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Abstract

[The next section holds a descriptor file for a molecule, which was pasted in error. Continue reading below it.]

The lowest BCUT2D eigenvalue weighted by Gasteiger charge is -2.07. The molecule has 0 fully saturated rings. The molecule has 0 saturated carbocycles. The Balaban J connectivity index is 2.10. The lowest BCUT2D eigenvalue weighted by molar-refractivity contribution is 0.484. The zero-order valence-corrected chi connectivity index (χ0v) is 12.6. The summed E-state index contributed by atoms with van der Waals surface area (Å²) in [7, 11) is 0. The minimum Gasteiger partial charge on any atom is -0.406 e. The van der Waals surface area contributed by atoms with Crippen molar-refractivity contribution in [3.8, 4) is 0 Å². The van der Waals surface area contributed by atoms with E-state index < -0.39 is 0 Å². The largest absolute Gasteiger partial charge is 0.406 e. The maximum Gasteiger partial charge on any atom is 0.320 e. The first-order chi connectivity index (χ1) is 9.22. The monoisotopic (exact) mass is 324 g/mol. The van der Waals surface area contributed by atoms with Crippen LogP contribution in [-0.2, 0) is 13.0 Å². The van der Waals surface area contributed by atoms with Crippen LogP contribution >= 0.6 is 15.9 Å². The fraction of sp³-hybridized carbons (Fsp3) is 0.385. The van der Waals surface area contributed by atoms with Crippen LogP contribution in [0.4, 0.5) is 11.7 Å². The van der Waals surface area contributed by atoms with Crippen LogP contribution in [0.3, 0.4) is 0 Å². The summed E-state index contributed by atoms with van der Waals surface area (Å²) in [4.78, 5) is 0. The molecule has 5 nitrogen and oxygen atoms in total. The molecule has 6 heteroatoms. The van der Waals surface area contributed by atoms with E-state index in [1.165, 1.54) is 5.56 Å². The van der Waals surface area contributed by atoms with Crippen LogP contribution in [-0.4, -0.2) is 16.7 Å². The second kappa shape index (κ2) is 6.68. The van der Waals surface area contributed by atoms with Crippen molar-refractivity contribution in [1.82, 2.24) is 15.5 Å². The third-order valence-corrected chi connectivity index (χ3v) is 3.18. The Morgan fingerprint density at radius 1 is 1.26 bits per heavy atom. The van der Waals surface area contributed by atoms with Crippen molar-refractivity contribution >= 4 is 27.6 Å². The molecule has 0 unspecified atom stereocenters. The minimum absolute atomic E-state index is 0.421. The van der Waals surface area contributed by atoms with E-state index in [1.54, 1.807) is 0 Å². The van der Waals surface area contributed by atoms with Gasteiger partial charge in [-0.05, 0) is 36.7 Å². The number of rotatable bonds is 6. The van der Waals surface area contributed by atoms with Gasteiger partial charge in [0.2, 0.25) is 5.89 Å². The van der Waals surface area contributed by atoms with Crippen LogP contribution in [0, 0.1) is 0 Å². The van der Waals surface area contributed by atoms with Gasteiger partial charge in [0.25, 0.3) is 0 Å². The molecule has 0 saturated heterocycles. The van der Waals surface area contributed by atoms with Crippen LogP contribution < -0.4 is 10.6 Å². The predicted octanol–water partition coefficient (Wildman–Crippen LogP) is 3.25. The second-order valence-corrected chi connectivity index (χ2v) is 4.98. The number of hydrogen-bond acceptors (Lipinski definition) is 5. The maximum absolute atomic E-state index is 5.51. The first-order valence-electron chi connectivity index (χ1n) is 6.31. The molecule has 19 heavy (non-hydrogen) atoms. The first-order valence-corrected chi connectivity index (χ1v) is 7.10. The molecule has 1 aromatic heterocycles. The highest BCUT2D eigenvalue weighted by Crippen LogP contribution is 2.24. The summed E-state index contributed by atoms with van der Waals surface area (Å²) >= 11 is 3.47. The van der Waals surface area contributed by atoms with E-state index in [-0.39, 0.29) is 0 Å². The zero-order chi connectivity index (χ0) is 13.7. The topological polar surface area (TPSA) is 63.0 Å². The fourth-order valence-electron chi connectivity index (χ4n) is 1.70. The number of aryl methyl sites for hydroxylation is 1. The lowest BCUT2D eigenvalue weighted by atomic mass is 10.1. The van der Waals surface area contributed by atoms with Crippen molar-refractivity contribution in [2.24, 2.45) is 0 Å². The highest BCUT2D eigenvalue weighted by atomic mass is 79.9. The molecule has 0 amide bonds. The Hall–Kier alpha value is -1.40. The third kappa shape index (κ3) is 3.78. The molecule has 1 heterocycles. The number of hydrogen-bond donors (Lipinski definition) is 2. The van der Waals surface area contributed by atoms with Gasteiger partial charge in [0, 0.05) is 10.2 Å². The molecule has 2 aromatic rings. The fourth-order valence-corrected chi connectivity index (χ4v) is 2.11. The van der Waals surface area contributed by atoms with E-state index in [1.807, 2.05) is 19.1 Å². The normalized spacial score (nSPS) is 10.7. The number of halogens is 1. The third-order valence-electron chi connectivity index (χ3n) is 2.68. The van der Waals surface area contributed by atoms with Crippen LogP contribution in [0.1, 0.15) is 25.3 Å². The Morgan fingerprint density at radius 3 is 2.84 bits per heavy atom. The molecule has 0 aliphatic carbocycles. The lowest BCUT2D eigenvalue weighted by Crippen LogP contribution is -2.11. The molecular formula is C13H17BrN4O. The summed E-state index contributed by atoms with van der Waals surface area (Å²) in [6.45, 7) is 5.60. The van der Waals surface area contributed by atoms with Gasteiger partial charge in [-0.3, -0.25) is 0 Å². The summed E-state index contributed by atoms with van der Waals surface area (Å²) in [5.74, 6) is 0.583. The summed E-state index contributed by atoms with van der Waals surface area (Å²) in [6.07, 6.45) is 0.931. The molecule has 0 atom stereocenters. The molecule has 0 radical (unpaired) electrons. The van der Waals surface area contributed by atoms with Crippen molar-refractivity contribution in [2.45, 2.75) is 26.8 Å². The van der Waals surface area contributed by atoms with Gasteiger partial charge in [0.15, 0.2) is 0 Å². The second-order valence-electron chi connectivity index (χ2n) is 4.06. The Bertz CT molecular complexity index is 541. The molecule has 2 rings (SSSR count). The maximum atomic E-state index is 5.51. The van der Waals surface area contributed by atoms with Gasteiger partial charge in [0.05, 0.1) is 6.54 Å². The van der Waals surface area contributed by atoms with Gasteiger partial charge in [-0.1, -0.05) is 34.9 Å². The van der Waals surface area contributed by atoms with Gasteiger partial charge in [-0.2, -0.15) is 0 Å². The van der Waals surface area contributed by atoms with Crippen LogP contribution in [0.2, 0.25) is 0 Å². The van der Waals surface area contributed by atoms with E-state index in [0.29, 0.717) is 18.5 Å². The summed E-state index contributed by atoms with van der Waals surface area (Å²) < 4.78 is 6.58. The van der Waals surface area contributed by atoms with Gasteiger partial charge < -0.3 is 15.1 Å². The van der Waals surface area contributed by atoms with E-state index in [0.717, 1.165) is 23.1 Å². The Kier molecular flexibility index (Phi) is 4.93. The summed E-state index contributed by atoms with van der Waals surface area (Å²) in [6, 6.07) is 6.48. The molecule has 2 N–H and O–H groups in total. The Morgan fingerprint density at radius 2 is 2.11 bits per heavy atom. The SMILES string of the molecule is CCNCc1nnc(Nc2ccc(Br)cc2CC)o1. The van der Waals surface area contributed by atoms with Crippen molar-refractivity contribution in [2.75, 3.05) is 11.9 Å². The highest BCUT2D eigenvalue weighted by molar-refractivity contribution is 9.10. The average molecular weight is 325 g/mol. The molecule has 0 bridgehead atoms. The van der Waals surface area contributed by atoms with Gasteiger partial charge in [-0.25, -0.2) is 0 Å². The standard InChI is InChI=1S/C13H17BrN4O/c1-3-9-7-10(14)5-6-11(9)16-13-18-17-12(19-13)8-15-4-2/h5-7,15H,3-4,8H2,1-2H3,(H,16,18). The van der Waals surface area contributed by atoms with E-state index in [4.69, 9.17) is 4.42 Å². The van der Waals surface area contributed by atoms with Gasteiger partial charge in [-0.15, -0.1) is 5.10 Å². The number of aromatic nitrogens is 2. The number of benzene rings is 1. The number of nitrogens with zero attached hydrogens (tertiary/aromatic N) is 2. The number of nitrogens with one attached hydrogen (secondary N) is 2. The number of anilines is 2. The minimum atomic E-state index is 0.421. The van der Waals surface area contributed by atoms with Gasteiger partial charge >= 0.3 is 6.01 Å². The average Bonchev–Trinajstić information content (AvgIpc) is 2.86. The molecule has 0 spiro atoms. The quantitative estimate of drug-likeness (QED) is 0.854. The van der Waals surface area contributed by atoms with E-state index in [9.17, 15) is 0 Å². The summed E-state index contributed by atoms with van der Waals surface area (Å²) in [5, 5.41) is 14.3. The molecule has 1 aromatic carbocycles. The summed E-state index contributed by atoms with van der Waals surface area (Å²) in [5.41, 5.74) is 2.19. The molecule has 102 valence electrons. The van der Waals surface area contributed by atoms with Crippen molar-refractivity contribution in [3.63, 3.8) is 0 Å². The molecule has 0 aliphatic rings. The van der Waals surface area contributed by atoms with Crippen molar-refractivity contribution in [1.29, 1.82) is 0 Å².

Some problems found in stated preference approaches to environmental valuation are particularly serious in valuing tree disease. Respondents seem to include regulating and supporting service values, which they are ill-qualified to do. Cultural service values for respondents are distorted by the questionnaire itself, making them invalid for the population over whom valuations are aggregated. The element of citizen valuation can be captured in contingent referenda, but this too tends to include inappropriate elements. More reliable benefit estimates are derivable from actual day-to-day purchase of cultural services, transferred to the context of tree disease.

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